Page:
"Most researchers had been using questionnaires to record low to moderate activity levels," he notes. "But their accuracy was questionable because people often can't remember how many flights of stairs they climbed or how often they got up and walked." In contrast, electronic pedometers are an extremely accurate means of recording daily life activity. Study participants found them so helpful that, during the past several years, pedometers have become an increasingly popular tool for helping motivate people to become more active.

Most sedentary people take only about 3,000 steps per day, says Bassett, and "they must make a concerted effort to get 10,000." These steps can be accumulated in formal exercise programs or through lifestyle activities such as climbing stairs or walking to do errands.

Lifestyle activities can provide health benefits similar to a traditional gym-based workout, according to a study performed at the Cooper Institute for Aerobics Research in Dallas. The study used the simplest kind of pedometer a step counter to record and motivate participants, says project director Andrea Dunn.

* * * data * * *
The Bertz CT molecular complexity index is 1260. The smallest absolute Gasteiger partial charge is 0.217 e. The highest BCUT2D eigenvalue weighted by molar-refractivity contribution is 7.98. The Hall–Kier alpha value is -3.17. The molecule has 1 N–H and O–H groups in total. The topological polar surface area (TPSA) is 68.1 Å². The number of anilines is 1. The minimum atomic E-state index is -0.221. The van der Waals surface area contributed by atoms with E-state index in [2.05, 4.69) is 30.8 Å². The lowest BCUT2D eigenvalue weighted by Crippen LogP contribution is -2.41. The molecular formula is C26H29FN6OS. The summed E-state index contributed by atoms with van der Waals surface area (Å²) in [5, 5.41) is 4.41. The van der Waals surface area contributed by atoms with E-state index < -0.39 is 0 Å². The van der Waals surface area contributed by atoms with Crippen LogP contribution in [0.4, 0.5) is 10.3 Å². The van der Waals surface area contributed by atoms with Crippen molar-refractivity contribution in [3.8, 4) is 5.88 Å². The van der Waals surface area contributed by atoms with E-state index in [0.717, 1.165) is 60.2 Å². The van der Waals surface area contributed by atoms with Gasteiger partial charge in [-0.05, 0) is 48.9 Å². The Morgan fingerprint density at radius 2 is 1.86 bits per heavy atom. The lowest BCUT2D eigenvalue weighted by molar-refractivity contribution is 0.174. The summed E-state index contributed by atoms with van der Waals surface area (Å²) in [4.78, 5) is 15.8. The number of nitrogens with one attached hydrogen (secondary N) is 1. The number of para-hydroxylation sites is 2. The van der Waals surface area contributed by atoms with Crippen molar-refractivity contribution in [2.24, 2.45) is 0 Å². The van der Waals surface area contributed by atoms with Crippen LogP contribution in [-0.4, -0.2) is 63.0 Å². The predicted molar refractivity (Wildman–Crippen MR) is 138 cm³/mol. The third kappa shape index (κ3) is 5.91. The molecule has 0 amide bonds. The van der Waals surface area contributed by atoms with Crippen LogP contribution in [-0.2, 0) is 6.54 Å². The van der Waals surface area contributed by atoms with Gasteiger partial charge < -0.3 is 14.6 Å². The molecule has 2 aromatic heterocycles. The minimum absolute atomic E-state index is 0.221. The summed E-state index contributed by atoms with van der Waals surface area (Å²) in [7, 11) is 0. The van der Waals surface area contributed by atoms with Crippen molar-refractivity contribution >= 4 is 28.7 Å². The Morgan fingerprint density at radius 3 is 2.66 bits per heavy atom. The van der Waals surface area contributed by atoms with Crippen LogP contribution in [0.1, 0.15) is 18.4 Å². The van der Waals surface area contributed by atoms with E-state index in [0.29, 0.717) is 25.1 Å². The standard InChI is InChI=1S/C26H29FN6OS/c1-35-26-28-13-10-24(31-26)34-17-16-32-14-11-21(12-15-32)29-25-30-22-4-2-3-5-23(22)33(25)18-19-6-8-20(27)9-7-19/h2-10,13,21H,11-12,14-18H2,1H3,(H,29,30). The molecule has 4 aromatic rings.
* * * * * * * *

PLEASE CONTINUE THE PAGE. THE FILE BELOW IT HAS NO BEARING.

"People put them on first thing in the morning and take them off right before bed," Dunn says.

While 10,000 steps per day will meet the most recommendations for adequate activity, Dunn says, it may be too high a number for some people and too low for others.

"If you're only getting 2,000 steps a day, it may be unrealistic to go immediately to 10,000," she says. "People who have a weight problem may need to target closer to 15,000 to 18,000 steps per day to lose [weight] or maintain weight loss."